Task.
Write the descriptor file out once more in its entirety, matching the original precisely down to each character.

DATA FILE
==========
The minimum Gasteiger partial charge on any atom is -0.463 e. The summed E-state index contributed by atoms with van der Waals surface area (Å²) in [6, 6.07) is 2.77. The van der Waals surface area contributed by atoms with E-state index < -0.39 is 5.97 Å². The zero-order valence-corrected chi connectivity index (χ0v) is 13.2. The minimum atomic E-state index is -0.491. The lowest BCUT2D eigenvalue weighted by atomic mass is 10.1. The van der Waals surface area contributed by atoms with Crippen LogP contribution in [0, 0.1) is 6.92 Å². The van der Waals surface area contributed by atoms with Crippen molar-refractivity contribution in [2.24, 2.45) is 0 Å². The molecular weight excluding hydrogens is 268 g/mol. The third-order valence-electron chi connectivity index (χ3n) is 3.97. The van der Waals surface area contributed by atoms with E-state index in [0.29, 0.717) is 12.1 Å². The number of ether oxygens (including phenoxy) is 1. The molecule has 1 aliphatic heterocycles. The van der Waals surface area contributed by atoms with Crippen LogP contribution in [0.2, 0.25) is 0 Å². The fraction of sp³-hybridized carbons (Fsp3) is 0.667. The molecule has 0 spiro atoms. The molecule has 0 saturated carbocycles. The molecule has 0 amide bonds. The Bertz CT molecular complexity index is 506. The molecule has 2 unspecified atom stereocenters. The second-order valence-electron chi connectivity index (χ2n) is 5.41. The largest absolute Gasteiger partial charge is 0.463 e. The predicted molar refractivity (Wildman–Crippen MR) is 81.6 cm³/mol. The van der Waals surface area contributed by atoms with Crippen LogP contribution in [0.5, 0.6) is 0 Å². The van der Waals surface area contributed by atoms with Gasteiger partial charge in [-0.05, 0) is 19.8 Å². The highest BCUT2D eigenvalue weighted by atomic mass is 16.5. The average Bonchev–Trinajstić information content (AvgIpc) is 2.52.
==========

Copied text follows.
The minimum Gasteiger partial charge on any atom is -0.463 e. The summed E-state index contributed by atoms with van der Waals surface area (Å²) in [6, 6.07) is 2.77. The van der Waals surface area contributed by atoms with E-state index < -0.39 is 5.97 Å². The zero-order valence-corrected chi connectivity index (χ0v) is 13.2. The minimum atomic E-state index is -0.491. The lowest BCUT2D eigenvalue weighted by atomic mass is 10.1. The van der Waals surface area contributed by atoms with Crippen LogP contribution in [0, 0.1) is 6.92 Å². The van der Waals surface area contributed by atoms with Crippen molar-refractivity contribution in [2.24, 2.45) is 0 Å². The molecular weight excluding hydrogens is 268 g/mol. The third-order valence-electron chi connectivity index (χ3n) is 3.97. The van der Waals surface area contributed by atoms with E-state index in [0.29, 0.717) is 12.1 Å². The number of ether oxygens (including phenoxy) is 1. The molecule has 1 aliphatic heterocycles. The van der Waals surface area contributed by atoms with Crippen LogP contribution in [0.2, 0.25) is 0 Å². The fraction of sp³-hybridized carbons (Fsp3) is 0.667. The molecule has 0 spiro atoms. The molecule has 0 saturated carbocycles. The molecule has 0 amide bonds. The Bertz CT molecular complexity index is 506. The molecule has 2 unspecified atom stereocenters. The second-order valence-electron chi connectivity index (χ2n) is 5.41. The largest absolute Gasteiger partial charge is 0.463 e. The predicted molar refractivity (Wildman–Crippen MR) is 81.6 cm³/mol. The van der Waals surface area contributed by atoms with Crippen LogP contribution in [0.5, 0.6) is 0 Å². The van der Waals surface area contributed by atoms with Gasteiger partial charge in [-0.05, 0) is 19.8 Å². The highest BCUT2D eigenvalue weighted by atomic mass is 16.5. The average Bonchev–Trinajstić information content (AvgIpc) is 2.52.